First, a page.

Doctors' Views

Vaccination Coverage of Children -- At All-Time High

On September 23, 1999, the Secretary of the Health and Human Services, Donna Shalala, announced that the overall immunization rates in the United States for children aged 19 to 35 months reached an all-time high in 1998. Her statement was based on findings that appeared in the Morbidity and Mortality Weekly Report (MMWR) issued by the Centers for Disease Control and Prevention (CDC).

Sustained high vaccination coverage levels are necessary to decrease the rates of vaccine-preventable diseases. Therefore, a key component of a vaccination program is the assessment of vaccination coverage. In this regard, the Childhood Immunization Initiative was begun in the U.S. in 1993. The aims were:

  • To increase vaccination coverage levels among children during the first 2 years of life to 90% or above by 1996 for all universally recommended childhood vaccinations; and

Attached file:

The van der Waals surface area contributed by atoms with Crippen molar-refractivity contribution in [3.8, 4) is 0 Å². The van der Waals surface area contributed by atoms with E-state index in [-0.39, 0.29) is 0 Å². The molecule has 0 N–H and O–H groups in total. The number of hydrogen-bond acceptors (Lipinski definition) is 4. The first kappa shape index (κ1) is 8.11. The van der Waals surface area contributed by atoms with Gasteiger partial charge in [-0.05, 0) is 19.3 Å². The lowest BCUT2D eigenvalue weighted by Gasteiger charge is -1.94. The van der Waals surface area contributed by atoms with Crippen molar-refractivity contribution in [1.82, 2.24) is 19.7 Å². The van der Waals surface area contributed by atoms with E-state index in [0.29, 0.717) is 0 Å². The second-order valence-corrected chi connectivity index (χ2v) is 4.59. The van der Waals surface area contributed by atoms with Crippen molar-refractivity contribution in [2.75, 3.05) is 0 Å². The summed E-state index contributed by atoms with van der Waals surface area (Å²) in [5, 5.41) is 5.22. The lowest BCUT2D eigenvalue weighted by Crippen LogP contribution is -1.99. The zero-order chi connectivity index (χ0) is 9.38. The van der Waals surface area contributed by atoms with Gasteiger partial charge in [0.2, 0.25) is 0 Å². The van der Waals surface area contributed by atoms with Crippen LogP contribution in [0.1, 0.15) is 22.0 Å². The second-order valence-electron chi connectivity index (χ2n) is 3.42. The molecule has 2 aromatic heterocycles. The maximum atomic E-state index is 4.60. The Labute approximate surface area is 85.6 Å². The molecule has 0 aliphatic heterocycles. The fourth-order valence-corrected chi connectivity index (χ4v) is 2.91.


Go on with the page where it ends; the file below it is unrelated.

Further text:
• To monitor the trends in vaccination coverage.

In 1998, the CDC assessed the vaccination coverage levels among children who had been born between February 1995 and May 1997 and who were 19-35 months old(median age: 27 months) at the time of the study.

National vaccination coverage was found to be equal to or greater than 90% for the poliovirus vaccine, the Haemophilus influenzae (H. flu) type b vaccine, and the measles vaccine. The polio vaccination rate remained the same between 1997 and 1998 at 90.8%. The vaccination rate for H. flu increased to 93.4% in 1998. The rate of measles vaccination rose to 92.1%.

Vaccination coverage for the diphtheria/tetanus /pertussis (DTP) and diphtheria/tetanus (DT) and for the hepatitis B vaccine was the highest ever reported. The hepatitis B vaccination rate, however, was under the 90% target and only reached 87.0%.